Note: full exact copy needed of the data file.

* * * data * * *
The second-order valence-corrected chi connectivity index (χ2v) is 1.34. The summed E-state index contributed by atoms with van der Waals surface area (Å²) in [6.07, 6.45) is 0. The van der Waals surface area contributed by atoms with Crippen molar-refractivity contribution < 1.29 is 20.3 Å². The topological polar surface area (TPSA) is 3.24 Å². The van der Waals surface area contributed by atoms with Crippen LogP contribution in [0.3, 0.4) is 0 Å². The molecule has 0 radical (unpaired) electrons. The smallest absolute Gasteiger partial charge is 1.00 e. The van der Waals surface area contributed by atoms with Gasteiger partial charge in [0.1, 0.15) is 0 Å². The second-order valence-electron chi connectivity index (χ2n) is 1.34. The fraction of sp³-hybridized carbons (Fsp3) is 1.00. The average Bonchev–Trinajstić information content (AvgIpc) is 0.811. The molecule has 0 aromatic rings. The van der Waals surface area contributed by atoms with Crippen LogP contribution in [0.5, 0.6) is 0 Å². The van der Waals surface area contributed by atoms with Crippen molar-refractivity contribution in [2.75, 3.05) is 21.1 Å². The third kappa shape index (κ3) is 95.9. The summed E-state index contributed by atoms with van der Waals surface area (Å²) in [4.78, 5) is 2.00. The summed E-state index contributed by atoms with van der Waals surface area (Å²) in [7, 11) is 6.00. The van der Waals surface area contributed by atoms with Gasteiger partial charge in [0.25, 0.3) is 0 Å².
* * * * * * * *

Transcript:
The second-order valence-corrected chi connectivity index (χ2v) is 1.34. The summed E-state index contributed by atoms with van der Waals surface area (Å²) in [6.07, 6.45) is 0. The van der Waals surface area contributed by atoms with Crippen molar-refractivity contribution < 1.29 is 20.3 Å². The topological polar surface area (TPSA) is 3.24 Å². The van der Waals surface area contributed by atoms with Crippen LogP contribution in [0.3, 0.4) is 0 Å². The molecule has 0 radical (unpaired) electrons. The smallest absolute Gasteiger partial charge is 1.00 e. The van der Waals surface area contributed by atoms with Gasteiger partial charge in [0.1, 0.15) is 0 Å². The second-order valence-electron chi connectivity index (χ2n) is 1.34. The fraction of sp³-hybridized carbons (Fsp3) is 1.00. The average Bonchev–Trinajstić information content (AvgIpc) is 0.811. The molecule has 0 aromatic rings. The van der Waals surface area contributed by atoms with Crippen LogP contribution in [0.5, 0.6) is 0 Å². The van der Waals surface area contributed by atoms with Crippen molar-refractivity contribution in [2.75, 3.05) is 21.1 Å². The third kappa shape index (κ3) is 95.9. The summed E-state index contributed by atoms with van der Waals surface area (Å²) in [4.78, 5) is 2.00. The summed E-state index contributed by atoms with van der Waals surface area (Å²) in [7, 11) is 6.00. The van der Waals surface area contributed by atoms with Gasteiger partial charge in [0.25, 0.3) is 0 Å².